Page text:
Will Estonia joining the EU influence relations with Russia?

This should liven up trade between Estonia and Russia. Becoming the EU’s border state and knowing Russia so well, Estonia might become a good connecting link between EU and Russia. Cross-border cooperation is an important issue between the relations of two countries. Considering this, we already have established good connections with St. Petersburg and the Pskov region.

Russia is Estonia’s 10th biggest export partner, with a 2.8 percent share in total exports and the fifth import partner with 8.1 percent. How might this change in the future?

Regarding exports to Russia we’re in a bad situation. We have a 5.4 billion kroon ($303 million) trade deficit with Russia. Our exports to Russia in 2001 were 6 billion kroons and imports were 11 billion kroons. These figures are regrettably small. But there is nothing Estonian producers can do about it. Since 1995 Russia has imposed double customs tariffs on Estonian products, which makes it very difficult for Estonian producers to enter the Russian market.

When will Russia abolish the double tariffs?

Imposing them was their sovereign decision. Russia can unilaterally abolish them, because it has unilaterally enforced it. It depends a lot on the general political atmosphere. They will most likely be abolished when Russia becomes a member of the World Trade Organization.

What’s the business climate like in Russia today?

The business climate has improved in the last few years, but it’s still uncertain. Several large international companies have come here lately. The bigger the company the more secure it feels itself here.

One of the biggest problems is that Russia has yet not carried out banking reform. There are many commercial banks the survival of which is difficult to estimate. The situation is similar to what we had in Estonia at the beginning of the 1990s, when some banks merged and others went into bankruptcy.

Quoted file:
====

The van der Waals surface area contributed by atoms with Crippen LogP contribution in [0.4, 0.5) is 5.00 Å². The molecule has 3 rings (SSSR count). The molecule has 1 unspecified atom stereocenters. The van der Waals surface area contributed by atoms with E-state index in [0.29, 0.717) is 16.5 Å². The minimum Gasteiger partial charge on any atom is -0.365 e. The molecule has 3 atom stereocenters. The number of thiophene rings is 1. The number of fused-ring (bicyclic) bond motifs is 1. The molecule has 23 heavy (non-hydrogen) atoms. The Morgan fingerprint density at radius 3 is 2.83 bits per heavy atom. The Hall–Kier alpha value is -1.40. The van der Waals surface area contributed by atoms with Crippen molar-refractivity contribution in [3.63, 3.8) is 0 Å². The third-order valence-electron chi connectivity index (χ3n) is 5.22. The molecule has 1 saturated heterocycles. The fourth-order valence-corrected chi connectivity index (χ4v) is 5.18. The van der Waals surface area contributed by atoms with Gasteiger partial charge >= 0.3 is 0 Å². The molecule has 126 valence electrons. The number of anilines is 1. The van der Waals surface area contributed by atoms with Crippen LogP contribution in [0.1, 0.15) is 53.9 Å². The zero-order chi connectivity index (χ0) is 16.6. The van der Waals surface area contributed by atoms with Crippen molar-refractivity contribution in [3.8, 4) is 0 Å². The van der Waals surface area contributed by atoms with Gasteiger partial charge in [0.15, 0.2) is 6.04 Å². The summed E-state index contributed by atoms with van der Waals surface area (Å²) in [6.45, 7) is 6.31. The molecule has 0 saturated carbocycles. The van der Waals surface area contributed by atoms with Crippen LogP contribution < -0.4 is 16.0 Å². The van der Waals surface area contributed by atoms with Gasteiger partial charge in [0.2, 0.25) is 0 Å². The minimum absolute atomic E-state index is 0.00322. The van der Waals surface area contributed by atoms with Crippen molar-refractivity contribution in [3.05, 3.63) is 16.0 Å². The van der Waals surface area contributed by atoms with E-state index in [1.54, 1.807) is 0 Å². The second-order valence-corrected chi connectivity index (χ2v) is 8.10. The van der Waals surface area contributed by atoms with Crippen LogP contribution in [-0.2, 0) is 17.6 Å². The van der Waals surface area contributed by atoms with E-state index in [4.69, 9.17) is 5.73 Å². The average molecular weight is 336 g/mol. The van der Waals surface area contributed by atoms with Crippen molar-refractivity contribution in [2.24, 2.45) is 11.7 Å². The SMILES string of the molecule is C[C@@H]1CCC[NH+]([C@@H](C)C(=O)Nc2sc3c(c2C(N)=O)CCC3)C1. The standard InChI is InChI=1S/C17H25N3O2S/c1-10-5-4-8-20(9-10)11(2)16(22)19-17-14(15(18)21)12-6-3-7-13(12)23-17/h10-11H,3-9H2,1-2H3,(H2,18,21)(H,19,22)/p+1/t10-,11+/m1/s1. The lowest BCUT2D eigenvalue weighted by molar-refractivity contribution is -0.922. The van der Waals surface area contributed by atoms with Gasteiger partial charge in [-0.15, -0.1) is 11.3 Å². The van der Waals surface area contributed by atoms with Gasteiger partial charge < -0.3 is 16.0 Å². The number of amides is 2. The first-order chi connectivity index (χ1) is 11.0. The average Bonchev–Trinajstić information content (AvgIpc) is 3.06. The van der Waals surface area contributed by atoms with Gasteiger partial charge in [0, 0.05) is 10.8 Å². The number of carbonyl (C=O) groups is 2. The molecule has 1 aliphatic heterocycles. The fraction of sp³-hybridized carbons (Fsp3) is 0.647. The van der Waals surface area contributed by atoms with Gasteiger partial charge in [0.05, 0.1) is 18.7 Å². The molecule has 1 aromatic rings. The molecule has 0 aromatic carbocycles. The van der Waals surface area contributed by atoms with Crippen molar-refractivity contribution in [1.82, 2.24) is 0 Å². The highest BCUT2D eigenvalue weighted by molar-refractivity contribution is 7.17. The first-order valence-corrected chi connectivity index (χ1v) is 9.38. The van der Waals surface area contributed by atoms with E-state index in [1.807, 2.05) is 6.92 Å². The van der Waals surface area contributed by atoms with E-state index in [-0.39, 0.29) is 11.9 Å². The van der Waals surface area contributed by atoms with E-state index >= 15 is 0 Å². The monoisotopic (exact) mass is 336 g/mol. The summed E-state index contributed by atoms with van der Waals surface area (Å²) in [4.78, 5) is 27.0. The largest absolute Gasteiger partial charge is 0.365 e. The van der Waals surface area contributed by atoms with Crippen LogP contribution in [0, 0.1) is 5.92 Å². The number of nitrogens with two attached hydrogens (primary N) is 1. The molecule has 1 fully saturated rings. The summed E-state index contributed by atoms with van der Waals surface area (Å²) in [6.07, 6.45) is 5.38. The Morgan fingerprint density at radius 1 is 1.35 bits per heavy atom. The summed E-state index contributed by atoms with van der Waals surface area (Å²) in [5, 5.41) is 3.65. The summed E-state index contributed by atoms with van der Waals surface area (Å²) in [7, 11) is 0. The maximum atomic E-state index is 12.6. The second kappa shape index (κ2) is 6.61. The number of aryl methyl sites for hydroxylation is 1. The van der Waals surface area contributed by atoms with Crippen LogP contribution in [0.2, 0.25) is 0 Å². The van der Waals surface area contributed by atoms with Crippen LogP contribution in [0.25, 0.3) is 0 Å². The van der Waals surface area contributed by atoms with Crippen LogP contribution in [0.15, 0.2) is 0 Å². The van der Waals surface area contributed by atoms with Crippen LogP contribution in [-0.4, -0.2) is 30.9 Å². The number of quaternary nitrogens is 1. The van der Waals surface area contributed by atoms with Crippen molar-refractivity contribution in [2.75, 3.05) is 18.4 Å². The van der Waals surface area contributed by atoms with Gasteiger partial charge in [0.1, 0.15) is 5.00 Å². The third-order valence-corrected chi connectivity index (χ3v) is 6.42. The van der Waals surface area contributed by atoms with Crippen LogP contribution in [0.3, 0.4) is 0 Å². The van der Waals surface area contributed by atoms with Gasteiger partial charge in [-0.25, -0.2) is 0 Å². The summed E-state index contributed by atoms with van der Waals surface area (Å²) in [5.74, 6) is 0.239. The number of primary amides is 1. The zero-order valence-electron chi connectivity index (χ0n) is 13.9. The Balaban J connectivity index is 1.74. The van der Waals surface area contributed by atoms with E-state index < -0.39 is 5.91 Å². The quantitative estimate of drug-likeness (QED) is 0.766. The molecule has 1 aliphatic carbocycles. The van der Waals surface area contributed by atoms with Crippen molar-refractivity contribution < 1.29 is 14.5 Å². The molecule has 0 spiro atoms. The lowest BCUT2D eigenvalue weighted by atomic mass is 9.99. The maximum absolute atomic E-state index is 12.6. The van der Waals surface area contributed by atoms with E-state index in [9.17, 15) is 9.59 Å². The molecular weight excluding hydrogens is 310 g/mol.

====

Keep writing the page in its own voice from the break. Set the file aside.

The situation is improving and Russia itself wants foreign companies to come. The climate is advantageous also because income tax is very low. It’s 13 percent. The time to experiment and start a business here will come in the near future.

The Organization for Security and Cooperation in Europe closed its missions in Latvia and Estonia at the end of December, a sign it is satisfied that the rights of the Russian minority are being protected. When will Russia be satisfied with the minority situation in Estonia?

Russian diplomats have told me they regret the OSCE left Estonia and Latvia. They think there are still problems we should solve under international supervision. This has something to do with active lobbying by some non-citizens in Estonia, who have not overcome the relics of the past and believe that Russian should become the state’s second official language.

The new government is reviewing the question of maintaining Russian schools. Time will tell whether the demand for a Russian secondary school education remains. The Council of Europe, the OSCE and the United Nations are of the opinion that the human rights of non-Estonians are guaranteed and correspond to international standards. Russia’s disagreement is just a different opinion.